Dr Chan recommends that women should start going for medical breast examinations from the age of 40; however, she adds that if someone in your family has had breast cancer it’s wise to come five to 10 years earlier than the age of your relative when her cancer was diagnosed. “Depending on the age of a patient and the density of the breast, I may recommend both a mammogram and an ultrasound,” she says.
According to Dr Chan, mammography has an accuracy rate as high as 90 to 95 percent, and has proven effective in detecting cancers early. Early detection is associated with a 20 percent drop in breast cancer mortality.
As for patients’ concerns over radiation from the mammography machine, Dr Chan says there’s nothing to be worried about. “Though mammography can be uncomfortable, it’s limited to 15 seconds and is not harmful. As for the amount of radiation, it’s a very low dose, akin to that of a couple of chest x-rays and much lower than a PET scan or a CT scan. So, the risk of harm is low, especially if done only yearly (from 40 to 50), and then every two years (from 50 onwards), as we recommend.”
Dr Chan says that, although ultrasound is not effective on its own as a screening tool, it’s a good supplementary tool because it’s better at detecting and delineating small breast nodules.
Georgette Chan Consultancy, #11-09 Mount Elizabeth Medical Centre, 3 Mount Elizabeth 6836 5167 | georgettechan.com.sg
#3 Melanoma Screening
#3 General surgeon DR DENNIS LIM, whose subspecialties include head and back surgery and surgical oncology, chats with us about melanoma, one of the most-feared cancers, and the importance of screening for it.
What exactly is melanoma?
Melanomas are cancers that develop from pigment cells in our skin called melanocytes. There are quite a few different types of melanomas, but the most common type is called superficial spreading melanoma.
What causes it?
Excessive sun exposure is the biggest risk factor.
Who should be screened for melanoma, and how often?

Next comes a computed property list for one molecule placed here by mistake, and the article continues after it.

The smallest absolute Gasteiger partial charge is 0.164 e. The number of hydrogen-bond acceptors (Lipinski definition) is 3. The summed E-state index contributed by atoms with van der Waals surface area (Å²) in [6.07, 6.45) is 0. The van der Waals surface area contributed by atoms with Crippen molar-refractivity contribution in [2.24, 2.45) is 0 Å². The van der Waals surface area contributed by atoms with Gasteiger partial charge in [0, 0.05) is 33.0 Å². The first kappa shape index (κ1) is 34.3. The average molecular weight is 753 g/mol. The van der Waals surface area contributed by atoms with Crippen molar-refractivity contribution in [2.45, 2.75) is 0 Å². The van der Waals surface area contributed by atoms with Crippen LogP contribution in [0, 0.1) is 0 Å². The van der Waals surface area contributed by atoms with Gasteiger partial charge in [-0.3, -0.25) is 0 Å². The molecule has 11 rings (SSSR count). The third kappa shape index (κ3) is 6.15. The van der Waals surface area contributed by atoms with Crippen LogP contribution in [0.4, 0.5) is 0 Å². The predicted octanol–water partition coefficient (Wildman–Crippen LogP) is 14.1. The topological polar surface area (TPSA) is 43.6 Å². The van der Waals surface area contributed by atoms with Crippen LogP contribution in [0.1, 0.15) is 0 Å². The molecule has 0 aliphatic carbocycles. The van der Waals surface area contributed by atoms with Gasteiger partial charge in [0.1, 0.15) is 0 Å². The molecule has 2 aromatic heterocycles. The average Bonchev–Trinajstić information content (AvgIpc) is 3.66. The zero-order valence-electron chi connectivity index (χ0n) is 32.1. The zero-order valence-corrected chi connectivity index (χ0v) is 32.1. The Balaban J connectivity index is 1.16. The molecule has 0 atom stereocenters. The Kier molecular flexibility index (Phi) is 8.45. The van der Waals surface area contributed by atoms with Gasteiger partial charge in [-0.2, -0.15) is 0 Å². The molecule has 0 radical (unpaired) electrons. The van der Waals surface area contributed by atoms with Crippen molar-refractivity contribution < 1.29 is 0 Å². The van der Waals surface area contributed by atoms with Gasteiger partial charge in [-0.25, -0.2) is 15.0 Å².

Clearly, someone with a family history or their own history of melanoma should be screened, but any light-skinned individuals living in the tropics for the long term, and anyone who works outdoors, should also consider consulting a dermatologist.
What types of screening procedures are available?
A dermatologist usually does a visual inspection, or an inspection with the aid of a lighted magnifier called a dermatoscope.
Say a melanoma lesion is found; at what stage is it potentially fatal?
All cancers progress through stages. Unless it’s treated, a Stage I melanoma will almost always progress to Stage II and so on.
What are the main treatment options, and how effective are they?
The treatment of melanoma is based on the stage it’s at. Early stage melanomas are very effectively treated by surgery, while late stage melanomas are treated with increasingly effective immunotherapy. Stage III melanomas are treated with a combination of surgery and systemic therapy, and Stage IV with chemotherapy or immunotherapy, or both.
The earlier melanoma is detected, the better the outcome of treatment. Survival greatly depends on the stage at which melanoma is identified. There’s a 95 percent five-year survival rate for someone whose melanoma is picked up at Stage I; if identified at Stage II this drops to about 70 percent; the figure at Stage III is about 60 percent; and by Stage IV it’s about 20 percent.